The Man Who Blew the Lid Off Maoism
The Hall of Uselessness: Collected Essays
by Simon Leys
I was slow on the uptake in understanding Chinese communism's awfulness. I'd been a lefty in my student days without knowing anything much about China. Toward the end of those days, female Chinese author Han Suyin published The Crippled Tree, an account of her parents' lives in early 20th-century China written from a standpoint of hostility toward all the things Maoists hated: landlordism, urban capitalism, colonialism, Chiang Kai-shek, and "the old society."
The book impressed me so much, I went to see Ms. Han speak at the Friends' Meeting House in London, next door to my college. This was 1966, just four years after the Great Mao Famine, in which tens of millions of Chinese starved to death. The communists had stifled news of the famine — I knew nothing about it — but one audience member had somehow got to know of it and asked a pointed question. Ms. Han fielded the question deftly, in phrases you still hear from Mao's apologists: freak weather conditions … bad harvests … strict but equitable rationing … I am sorry to say I swallowed her bogus explanations.
(In lives lost, the famine was the greatest human tragedy of the century-worse than WW2. It remained unknown to the general Western public for decades, though. In 1996 I went on a book tour to promote a novel in which I had included a passing mention of the famine. More than one thoughtful book-buying American asked me whether such a thing had actually happened. There have since been several good general accounts.)
My ignorance lasted somehow through the early years of the Great Cultural Revolution (1966-76). What woke me at last from my complacent slumbers was a 1971 book titled The Chairman's New Clothes. The author's name was given as Simon Leys. He obviously knew his China, ancient and modern, and wrote in plain, accessible language yet with scholarly authority.
The Cultural Revolution was something of a mystery in the West. There was quite a cottage industry of China experts on TV and in the newspapers, offering explanations of what was going on, but they all contradicted each other. Simon Leys made the whole thing clear and obvious. Mao, far gone in megalomania and having eliminated all challengers in the leadership, was remaking the Party and the nation to fit his own wildly romantic imagination.
Five years later Leys published Chinese Shadows, a withering account of the sterility, cruelty, and cultural destruction of those years (1966-76). By the end of the seventies, in large part thanks to Leys, it was no longer possible for an honest Westerner to be an uncritical admirer of Mao's revolution. To anyone paying attention, the Chinese communists were no longer agrarian reformers, champions of social justice, or heralds of a new age: they were just another lying clique of totalitarian gangsters.
"Simon Leys," we soon learned, was the pen-name of Pierre Ryckmans, a Belgian-Australian sinologist. He had published under a pen-name to preserve his access to China: The communists did not issue visas to persons known to be "unfriendly to the Chinese people" — that is, to the Party. His cover was of course soon blown. He went on to produce many more books, some under one name, some under the other. Among them is one of the best translations of the Analects of Confucius.
I am currently reading the latest of these books: The Hall of Uselessness, at present on Kindle only, scheduled in paperback July 30. It is a collection of 39 of Ryckmans' essays, only 12 dealing directly with China. The rest range widely, but literature — mainly French and English — is the principal secondary topic.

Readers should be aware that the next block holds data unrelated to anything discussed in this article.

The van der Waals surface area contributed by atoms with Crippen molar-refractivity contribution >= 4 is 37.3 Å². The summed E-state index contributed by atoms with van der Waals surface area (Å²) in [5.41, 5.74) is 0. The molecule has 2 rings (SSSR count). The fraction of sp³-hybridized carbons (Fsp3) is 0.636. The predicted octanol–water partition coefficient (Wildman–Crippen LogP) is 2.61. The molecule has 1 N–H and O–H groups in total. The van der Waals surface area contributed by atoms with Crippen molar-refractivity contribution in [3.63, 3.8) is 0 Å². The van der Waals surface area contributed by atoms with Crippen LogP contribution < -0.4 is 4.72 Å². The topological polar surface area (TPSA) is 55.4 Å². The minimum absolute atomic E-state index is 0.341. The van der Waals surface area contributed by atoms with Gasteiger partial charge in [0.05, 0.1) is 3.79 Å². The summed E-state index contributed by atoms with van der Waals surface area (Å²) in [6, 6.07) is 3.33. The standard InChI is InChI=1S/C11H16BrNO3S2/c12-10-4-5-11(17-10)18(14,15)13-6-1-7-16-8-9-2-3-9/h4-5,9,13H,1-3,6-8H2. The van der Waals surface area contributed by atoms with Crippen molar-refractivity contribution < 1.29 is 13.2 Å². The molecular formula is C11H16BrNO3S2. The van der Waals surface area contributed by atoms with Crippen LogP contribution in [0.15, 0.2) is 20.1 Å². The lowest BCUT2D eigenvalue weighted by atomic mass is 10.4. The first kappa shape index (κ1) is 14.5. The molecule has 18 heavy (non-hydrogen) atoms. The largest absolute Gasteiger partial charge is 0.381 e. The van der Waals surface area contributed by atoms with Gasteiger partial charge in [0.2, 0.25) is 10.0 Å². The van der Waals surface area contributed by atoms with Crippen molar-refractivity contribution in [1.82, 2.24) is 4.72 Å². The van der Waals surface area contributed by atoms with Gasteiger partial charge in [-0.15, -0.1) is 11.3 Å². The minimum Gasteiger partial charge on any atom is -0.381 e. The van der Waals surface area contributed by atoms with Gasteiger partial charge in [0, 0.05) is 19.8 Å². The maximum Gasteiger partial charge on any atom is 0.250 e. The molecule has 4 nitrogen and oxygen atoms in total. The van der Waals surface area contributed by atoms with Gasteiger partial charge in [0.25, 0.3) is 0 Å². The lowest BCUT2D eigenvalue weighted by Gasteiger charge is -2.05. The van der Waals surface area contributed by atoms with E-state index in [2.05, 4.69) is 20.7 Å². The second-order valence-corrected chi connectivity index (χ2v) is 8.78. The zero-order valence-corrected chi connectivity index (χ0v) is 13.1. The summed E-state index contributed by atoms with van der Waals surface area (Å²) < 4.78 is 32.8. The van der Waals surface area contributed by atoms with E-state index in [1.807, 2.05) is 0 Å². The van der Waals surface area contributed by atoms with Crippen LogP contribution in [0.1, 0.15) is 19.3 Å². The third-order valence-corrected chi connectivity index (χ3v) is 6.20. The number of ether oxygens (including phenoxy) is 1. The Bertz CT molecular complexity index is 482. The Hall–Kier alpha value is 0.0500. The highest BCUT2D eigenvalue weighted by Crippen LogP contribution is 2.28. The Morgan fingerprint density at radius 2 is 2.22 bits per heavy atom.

On China, Ryckmans is still pitch-perfect. He writes of the peculiar absence of antique structures in China:
The disconcerting barrenness of the Chinese monumental landscape cannot be read simply as a consequence of the chaotic years of the Maoist period. It is a feature much more permanent and deep — and it had already struck Western travelers in the nineteenth and at the beginning of the twentieth century.
(It struck me too, a hundred years later.) This leads to a profound and fascinating discussion of China's attitude to her own past, and the relation of that attitude to "the Chinese art of stage-setting and make-believe" which puzzles, amuses, and often irritates us round-eyes.
Ryckmans really hits his stride in his essays on Chinese aesthetics, about which he is erudite and opinionated. If you have ever wondered what calligraphy is all about, this is your man.
To what extent is it necessary to be able to read Chinese in order fully to enjoy Chinese calligraphy? A preliminary (and crude) answer may be provided in the form of another question: To what extent is it necessary to be able to read music in order to enjoy a musical performance?
There, and at many other points, I found myself thinking: Hey, wait a minute … I like books that make me argue back like that, though. If you don't, then Ryckmans is not your man.
His opinions on literature are impressively bilingual: "I read Simenon in English and Greene in French." He is generally charitable, even to writers he doesn't like. After some scathing remarks on Malraux, he allows that: "Malraux was obviously a genius. What exactly he was a genius at, however, is not quite clear." Where his literary knowledge overlaps with my own, I agreed with him: Yes, Orwell was deeply strange, Waugh was dogged by "the fear of incipient lunacy," and Nikolai Gogol is the best thing Nabokov ever did. Ryckmans is handy with an aphorism, too: "What is life … but a long dialogue with imbeciles?"
Chinese history and aesthetics, literature and the art of translation, Christianity and Confucianism … Not everyone's bowl of tea, I guess; but if you don't mind argumentative prose and want to stretch your mind a little, try The Hall of Uselessness.